The Sherman family visited RI on an extended weekend attending a medical symposium at the Convention Center in Providence. The three doctors were able to free some time for some Block Island fly fishing on Friday morning. Mark, Gary, and Seth Sherman arrived bright and early at 4:30 am willing / able to cast a feather and tease some BI stripers. They had heard some good fishing reports out at the island recently. Unfortunately their primary source was a friend who read one on my fish reports. Well! Fishing was way off today, compared to other trips. Strike one!

The ride out to the island was smooth. Seas returned to normal, visibility three miles. Nothing like the huge ground swells the past two days. Winds were down too, but the heat and humidity returned. Do you think a New Yorker is ever going to complain about the sticky hot heat? Now that’s an oxymoron question if I ever heard one. First remark, “Does this 23 foot center console have air conditions?” Strike two! Now I’m thinking, complaints for the next eight hours.

Heading across the BI 1 buoy we notice some tern activity working outside the rip line. There are dozens of ten pound stripers on small bait swirling the surface. After numerous cast attempts, there is no love. We move away from these finicky fish to try to find more productive waters. Strike Three! Never leave fish to find fish.

If you think the story line goes downhill from here, you’re certainly right. We see some busting fish south of New Harbor. Once again they are busting stripers on small sand eels in quiet water. We manage to hook a few and take a few photos returning them back to their watery environment. Now I’m thinking this day isn’t so bad after all. The stripers soon disappear like magic. Well, so much for my thoughts.

Let’s go prospecting the south side. That’s always a good location for stripers on the lie.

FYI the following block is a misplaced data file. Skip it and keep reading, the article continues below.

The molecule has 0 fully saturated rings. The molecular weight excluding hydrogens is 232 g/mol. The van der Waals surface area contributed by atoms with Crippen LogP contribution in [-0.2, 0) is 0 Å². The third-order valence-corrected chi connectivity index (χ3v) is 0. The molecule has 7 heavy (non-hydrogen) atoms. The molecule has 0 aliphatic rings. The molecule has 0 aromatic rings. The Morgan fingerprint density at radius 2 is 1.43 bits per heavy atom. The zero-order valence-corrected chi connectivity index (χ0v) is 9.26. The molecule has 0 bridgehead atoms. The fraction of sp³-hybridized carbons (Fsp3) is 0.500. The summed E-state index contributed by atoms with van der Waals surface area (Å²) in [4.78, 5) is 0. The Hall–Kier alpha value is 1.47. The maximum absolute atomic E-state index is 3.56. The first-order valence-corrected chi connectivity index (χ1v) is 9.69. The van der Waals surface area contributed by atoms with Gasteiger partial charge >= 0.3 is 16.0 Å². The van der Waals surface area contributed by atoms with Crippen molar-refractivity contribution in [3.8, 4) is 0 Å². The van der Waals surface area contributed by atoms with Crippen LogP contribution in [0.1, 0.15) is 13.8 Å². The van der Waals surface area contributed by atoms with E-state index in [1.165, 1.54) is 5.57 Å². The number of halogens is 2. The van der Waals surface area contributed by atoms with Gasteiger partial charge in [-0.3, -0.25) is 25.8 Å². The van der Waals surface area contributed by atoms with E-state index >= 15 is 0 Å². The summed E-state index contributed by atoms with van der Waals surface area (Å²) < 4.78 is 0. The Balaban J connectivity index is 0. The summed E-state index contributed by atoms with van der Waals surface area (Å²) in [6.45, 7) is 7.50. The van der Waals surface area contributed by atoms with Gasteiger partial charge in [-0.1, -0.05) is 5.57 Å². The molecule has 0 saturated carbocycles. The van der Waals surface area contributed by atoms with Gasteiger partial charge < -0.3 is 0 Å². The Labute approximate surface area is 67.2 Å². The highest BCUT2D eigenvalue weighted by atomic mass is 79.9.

Well! We didn’t locate a single striper from Southwest Point to Black Rock. It’s was like the day after opening day of trout season.
Where are all the stripers, was the cry from the antsy crew?
They were here yesterday was the reply! Maybe the bait was blown out from the storm. Suddenly one line gets tight.
“I’ve got a small one on,” says Mark. Nothing large but I’ll take anything considering how the morning is going now.
Suddenly the line starts to make smaller circles near the boat.
Yeah! I’ve got a porgy. (Hear the groans)
Not just any porgy Mark, but one over three pounds that could cover a dinner plate.
I say, “Now that’s a formative feat.”
I got very little positive response from the gang.
We caught record scup after record scup but the background banter only got louder.

Fish slim him! Fish slim him! The blaspheme continue.

Finally the current starts to flow. A few birds are working in forty feet of water. We finally lift a few bass over the rail. All seems well. Suddenly the bite switch is “off.” We move again to bird activity but there is no striper joy. We start catching sea bass after sea bass in a progressive fashion where the next fish gets bigger. They find no humor in this style fishing.
We break for lunch than do a tour of the island. Final tally of 5-6 stripers, countless scup, three sea bass, but plenty of laugher and song along the way.

Seth Sherman was top hook for the day. Using a type eight sinking tip, was able to get it near the bottom in thirty feet of water.



Mark Sherman won the money pool for first striper today. Watching those Washington’s change hands was priceless.